Filtering

Welcome back.

Since our last lesson I've gotten a lot of applicants for my open finance manager position. We're now up to 20 people who want to apply for that position and it's starting to get difficult. Looking at all of them at once and trying to manage them from this sheet. Luckily Airtable provides a bunch of tools to help us manage and organize our information in this sheet. Most of those tools - filter, grouping, sorting - can be found on this top nav bar and that's what we'll be exploring in this lesson and throughout the section.

The filter allows you to reduce the number of records that you see to the ones that correspond to certain criteria. So instead of viewing the whole table you'll only see the records that you care about and that you want to work with. At that moment before I jump into it let me just pick something that's been bugging me for a while. We should always name our tables. So I'm going to call this Candidates. And I will be coming back to this view functionality in later and this sharing functionality but I will show you the height field so this field allows you to show and hide certain fields and allows you to move them left and right. So you'll see I moved the date of entry I can move it here and I can move it back to the end and which is going to hide the data entry field because we won't be working with it in this session or the following sessions.

So let's add our first filter and our table tells us there are no filters applied to this view. Let's try to filter on candidates that are new in my pipeline. So how do we do that is Airtable provides this little sentence that I like to read as "show me candidates where" and then you'll have a field type or a column. In our case we want status. So "show me candidates where status is" and then our options. I want new candidates and Airtable filters according to that sentence. So it's taken my table and is only showing me the new candidates in my pipeline. And at this moment I can say OK I'm going to go through the new ones and move the ones that are interesting to interview and then reject the ones that don't correspond to our profile.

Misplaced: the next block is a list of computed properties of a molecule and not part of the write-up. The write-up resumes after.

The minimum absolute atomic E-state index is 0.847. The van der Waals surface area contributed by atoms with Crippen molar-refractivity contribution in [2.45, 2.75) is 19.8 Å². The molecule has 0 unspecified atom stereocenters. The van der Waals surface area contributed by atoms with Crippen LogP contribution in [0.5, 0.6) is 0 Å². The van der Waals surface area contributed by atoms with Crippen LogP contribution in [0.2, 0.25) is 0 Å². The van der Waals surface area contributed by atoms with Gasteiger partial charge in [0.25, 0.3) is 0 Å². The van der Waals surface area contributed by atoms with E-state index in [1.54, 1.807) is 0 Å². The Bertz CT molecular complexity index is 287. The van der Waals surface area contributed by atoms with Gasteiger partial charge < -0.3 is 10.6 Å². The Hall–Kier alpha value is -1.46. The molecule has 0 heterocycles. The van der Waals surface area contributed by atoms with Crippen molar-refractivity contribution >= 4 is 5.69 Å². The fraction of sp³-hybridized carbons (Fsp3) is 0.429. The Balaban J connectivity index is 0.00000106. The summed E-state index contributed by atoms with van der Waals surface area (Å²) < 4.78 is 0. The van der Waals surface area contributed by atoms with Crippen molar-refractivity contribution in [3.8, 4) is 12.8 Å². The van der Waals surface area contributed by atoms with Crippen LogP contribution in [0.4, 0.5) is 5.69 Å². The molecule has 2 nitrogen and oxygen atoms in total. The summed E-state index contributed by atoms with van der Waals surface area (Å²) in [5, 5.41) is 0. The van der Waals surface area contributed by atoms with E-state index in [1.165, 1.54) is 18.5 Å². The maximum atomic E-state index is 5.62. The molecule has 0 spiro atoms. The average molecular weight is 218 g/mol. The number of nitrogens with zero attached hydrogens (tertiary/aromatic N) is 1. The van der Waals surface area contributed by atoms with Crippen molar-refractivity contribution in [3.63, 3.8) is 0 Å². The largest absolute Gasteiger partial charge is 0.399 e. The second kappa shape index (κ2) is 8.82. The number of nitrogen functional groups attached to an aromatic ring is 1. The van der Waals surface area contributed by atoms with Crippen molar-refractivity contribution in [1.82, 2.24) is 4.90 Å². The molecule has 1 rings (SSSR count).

So if I click out my table is now filtered on status is new. That is why it's highlighted in green. And that's why I have one filter here I can edit records. And so I can move them to interview and when I do
Airtable tells me that this record will now be filtered and will no longer be visible in my table while this filter is active. So John Smith I moved him to the interview phase and then when I click you'll see John Smith is no longer there.

Our filters so far have had one criteria but let's push this a little further. But we'd also like to add "candidates where status is new" AND (you can can also have an or which I'll show you in a minute) and expected salary (because expected salary is a currency or a number the operator is different so I can say equals doesn't equal less than greater than less than equal greater equal is empty). So I want candidates where I know the salary is too high for the position. So let's say this position has a maximum of 150 thousand. So I want to filter on candidates over 150000 and I see that Douglas is expecting a salary that is too high. So I'm going to move Douglas into the rejected and it's going to tell me that record is going to be filtered out.

That's great.

And now I don't have any candidates in the new pile that salaries expectations are too high.

So let's quickly explore the difference between the end and or operator. So let me change this for OR and you see that I don't only have candidates that are now in the new status I also candidate rejected interview. So when we read it, it actually makes a lot of sense as they show me candidates where status is new or their expected salary is over one hundred fifty thousand. So this adds to the candidates in the new pile. Any candidate that has an expected salary over one hundred fifty thousand in any status. So this shows us candidates that are in the interview or rejected status but that have an expected salary over one hundred thousand.

So in this lesson we look at how the filter functionality can help us reduce the number of records in our table so we can better manage or analyze the information in it. I won't be going through filtering on each field type but I do encourage you to copy this template or this base into your workspace and play around with the filter functionality before our next lesson where we're going to explore the group functionality.

Up next

Grouping